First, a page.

DENVER – A post-election poll of unaffiliated Colorado voters who voted in the 2018 midterm election shows just how far the group swung in favor of Democratic candidates and that the GOP could face problems in future elections as the state’s largest bloc of voters continues to move further away from the Republican party.
“There is a very real probability that 2018 will be known as the election when it became apparent that the Republican Party no longer has the voter registration numbers to be competitive in Colorado,” Magellan Strategies pollster David Flaherty said of the results of the survey, which was conducted between Nov. 7 and 9.
Democrats swept the race for the state’s top offices this year and retook control of the state Senate in a wave not seen in decades in Colorado.
Flaherty and his team talked to 500 unaffiliated voters who participated in this year’s midterm election over cell phone and land lines. The margin of error for the survey is ±4.38 percent.
Flaherty wrote in his analysis that the survey should provide “some insight as to why Republican candidates failed so overwhelmingly in 2018” and that “time will tell if the 2018 election was an acceleration of the Republican Party’s waning ability to win statewide elections in Colorado, or a sobering period of clarity that sparked a new direction for the GOP.”
Magellan Strategies asked unaffiliated voters a host of questions about the effect of Donald Trump on their votes as well as why they cast their ballots one way or another. And the Trump effect was notable, according to the survey.
Thirty-four percent of respondents said they were less likely to vote for a Republican candidate in the election because of Trump’s influence, and Trump’s approval rating is far underwater among Colorado’s unaffiliated voters: His approval rating is 31 percent among the group, while 62 percent said they disapproved of the job he is doing as president and 48 percent said they strongly disapproved.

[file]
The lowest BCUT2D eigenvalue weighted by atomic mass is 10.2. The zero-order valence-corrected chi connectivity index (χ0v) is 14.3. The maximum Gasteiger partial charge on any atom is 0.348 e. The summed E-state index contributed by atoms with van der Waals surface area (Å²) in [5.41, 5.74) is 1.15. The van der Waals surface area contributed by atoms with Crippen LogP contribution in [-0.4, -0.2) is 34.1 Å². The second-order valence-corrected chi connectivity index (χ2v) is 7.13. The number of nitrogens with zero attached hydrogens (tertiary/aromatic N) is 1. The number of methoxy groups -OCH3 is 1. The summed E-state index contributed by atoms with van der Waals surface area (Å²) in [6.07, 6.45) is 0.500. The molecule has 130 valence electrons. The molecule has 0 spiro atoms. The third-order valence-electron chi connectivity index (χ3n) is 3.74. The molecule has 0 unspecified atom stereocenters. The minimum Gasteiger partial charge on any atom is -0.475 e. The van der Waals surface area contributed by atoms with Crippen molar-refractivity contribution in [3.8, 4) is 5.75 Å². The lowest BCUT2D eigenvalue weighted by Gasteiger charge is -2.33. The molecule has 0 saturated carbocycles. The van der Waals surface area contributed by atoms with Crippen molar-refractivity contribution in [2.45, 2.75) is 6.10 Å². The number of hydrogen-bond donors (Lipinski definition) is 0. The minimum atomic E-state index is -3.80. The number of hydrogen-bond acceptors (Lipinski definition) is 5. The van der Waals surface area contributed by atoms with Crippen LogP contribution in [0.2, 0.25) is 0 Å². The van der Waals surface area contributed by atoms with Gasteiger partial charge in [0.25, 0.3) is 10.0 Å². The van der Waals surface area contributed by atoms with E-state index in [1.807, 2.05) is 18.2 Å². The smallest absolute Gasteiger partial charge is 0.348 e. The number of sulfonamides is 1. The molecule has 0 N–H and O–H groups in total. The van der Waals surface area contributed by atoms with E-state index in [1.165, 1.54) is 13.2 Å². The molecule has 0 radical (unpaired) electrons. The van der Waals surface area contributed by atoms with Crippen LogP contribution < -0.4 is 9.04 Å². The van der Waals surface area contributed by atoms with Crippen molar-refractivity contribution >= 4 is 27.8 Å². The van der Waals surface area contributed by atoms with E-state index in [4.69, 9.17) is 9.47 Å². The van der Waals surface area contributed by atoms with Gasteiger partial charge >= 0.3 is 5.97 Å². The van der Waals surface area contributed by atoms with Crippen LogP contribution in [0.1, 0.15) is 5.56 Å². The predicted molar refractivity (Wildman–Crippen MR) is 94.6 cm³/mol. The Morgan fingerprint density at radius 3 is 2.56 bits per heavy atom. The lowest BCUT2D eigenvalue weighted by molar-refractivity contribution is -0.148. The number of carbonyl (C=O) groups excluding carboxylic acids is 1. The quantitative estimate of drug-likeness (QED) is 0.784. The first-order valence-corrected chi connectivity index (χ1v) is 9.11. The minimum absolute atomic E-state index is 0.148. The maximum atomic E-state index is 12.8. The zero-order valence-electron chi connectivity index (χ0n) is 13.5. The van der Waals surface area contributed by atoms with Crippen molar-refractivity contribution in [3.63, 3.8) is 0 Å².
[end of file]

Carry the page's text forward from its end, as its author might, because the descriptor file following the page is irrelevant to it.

Flaherty said in his analysis those numbers made Trump’s overall approval rating “toxic” and that “it is quite clear that any association with Donald Trump and his policies harmed Republican candidates in most parts of Colorado” in this year’s election.
Just one in four respondents said they had a favorable opinion of the Republican party, while 53 percent said they had an unfavorable opinion. But 45 percent of respondents said they had a favorable opinion of the Democrat party, while 31 percent said they had an unfavorable opinion.
That will have an effect on 2020, when Trump is up for election along with Colorado’s Republican U.S. Sen. Cory Gardner, according to Flaherty and the survey. A 2020 presidential ballot test found 55 percent of unaffiliated voters said they would support the generic Democratic candidate, 23 percent said they would support Trump, 4 percent would support an “other” candidate and 17 percent were undecided.
But the preference for Democrats this year among unaffiliated voters was hard to ignore. Among those polled, 59 percent of respondents said they voted for Democratic candidate for governor Jared Polis while only 25 percent said they voted for his Republican counterpart, Walker Stapleton. Among unaffiliated women, the margin grew to 45 points.
Those polled were also asked a variety of questions about why they voted or didn’t vote for a certain gubernatorial candidate, and found many unaffiliated voters voted against Stapleton because of his support for Donald Trump and their perception that he was “a liar, dishonest and untrustworthy” because of false independent expenditure ads against Polis. Read their verbatim responses here.
That being said, Flaherty found that about two in three voters cast their ballot for governor based off that candidate’s qualifications and not based off the presence of Trump and his Republican party.
Fifty-eight percent of respondents who voted for Polis said their vote was “truly a vote for Jared Polis” while 38 percent said it was “a vote against Donald Trump and the Republican Party,” according to the survey. On the contrary, 59 percent of those who voted for Stapleton said it was truly a vote for him, while 36 percent said their vote for Stapleton was more due to their antipathy for Polis.
Overall, the veteran Republican pollster Flaherty said, the election turnout and results among Colorado’s unaffiliated voters was “extraordinary.”
“It was extraordinary because in the past 20 years never has one political party been so overwhelmingly rejected at every level of representative government by the electorate,” Flaherty wrote. “It was extraordinary because unaffiliated voters, the largest and fastest growing affiliation in our state, participated in a mid-term election at a level that has never happened before.”